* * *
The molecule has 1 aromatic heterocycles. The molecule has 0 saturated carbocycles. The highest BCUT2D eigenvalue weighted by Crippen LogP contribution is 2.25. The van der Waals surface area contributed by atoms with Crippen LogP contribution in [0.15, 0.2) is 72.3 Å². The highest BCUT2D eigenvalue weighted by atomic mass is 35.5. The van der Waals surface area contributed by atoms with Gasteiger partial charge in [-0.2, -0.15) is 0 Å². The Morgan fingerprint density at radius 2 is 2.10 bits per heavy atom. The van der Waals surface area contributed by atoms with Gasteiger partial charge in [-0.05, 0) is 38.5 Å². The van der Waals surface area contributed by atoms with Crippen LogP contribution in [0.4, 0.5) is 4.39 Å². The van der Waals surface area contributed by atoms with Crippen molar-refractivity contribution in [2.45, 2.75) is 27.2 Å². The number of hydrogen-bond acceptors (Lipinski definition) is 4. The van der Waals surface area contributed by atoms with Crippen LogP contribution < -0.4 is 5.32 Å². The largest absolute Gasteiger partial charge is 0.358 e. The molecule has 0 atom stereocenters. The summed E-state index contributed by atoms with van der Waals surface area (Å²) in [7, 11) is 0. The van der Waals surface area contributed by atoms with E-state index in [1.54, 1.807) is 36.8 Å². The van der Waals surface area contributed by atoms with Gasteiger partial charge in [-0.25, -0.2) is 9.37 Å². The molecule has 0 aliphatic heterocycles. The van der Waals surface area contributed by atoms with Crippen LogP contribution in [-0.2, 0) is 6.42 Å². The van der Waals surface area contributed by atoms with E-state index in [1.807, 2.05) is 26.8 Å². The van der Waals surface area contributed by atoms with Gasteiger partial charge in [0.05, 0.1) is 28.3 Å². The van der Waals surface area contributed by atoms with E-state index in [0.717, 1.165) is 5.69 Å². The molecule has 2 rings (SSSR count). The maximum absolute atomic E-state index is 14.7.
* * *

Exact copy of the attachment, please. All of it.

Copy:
The molecule has 1 aromatic heterocycles. The molecule has 0 saturated carbocycles. The highest BCUT2D eigenvalue weighted by Crippen LogP contribution is 2.25. The van der Waals surface area contributed by atoms with Crippen LogP contribution in [0.15, 0.2) is 72.3 Å². The highest BCUT2D eigenvalue weighted by atomic mass is 35.5. The van der Waals surface area contributed by atoms with Gasteiger partial charge in [-0.2, -0.15) is 0 Å². The Morgan fingerprint density at radius 2 is 2.10 bits per heavy atom. The van der Waals surface area contributed by atoms with Gasteiger partial charge in [-0.05, 0) is 38.5 Å². The van der Waals surface area contributed by atoms with Crippen LogP contribution in [0.4, 0.5) is 4.39 Å². The van der Waals surface area contributed by atoms with Crippen molar-refractivity contribution in [2.45, 2.75) is 27.2 Å². The number of hydrogen-bond acceptors (Lipinski definition) is 4. The van der Waals surface area contributed by atoms with Crippen LogP contribution < -0.4 is 5.32 Å². The largest absolute Gasteiger partial charge is 0.358 e. The molecule has 0 atom stereocenters. The summed E-state index contributed by atoms with van der Waals surface area (Å²) in [7, 11) is 0. The van der Waals surface area contributed by atoms with E-state index in [1.54, 1.807) is 36.8 Å². The van der Waals surface area contributed by atoms with Gasteiger partial charge in [-0.25, -0.2) is 9.37 Å². The molecule has 0 aliphatic heterocycles. The van der Waals surface area contributed by atoms with Crippen LogP contribution in [-0.2, 0) is 6.42 Å². The van der Waals surface area contributed by atoms with E-state index in [1.807, 2.05) is 26.8 Å². The van der Waals surface area contributed by atoms with Gasteiger partial charge in [0.05, 0.1) is 28.3 Å². The van der Waals surface area contributed by atoms with E-state index in [0.717, 1.165) is 5.69 Å². The molecule has 2 rings (SSSR count). The maximum absolute atomic E-state index is 14.7.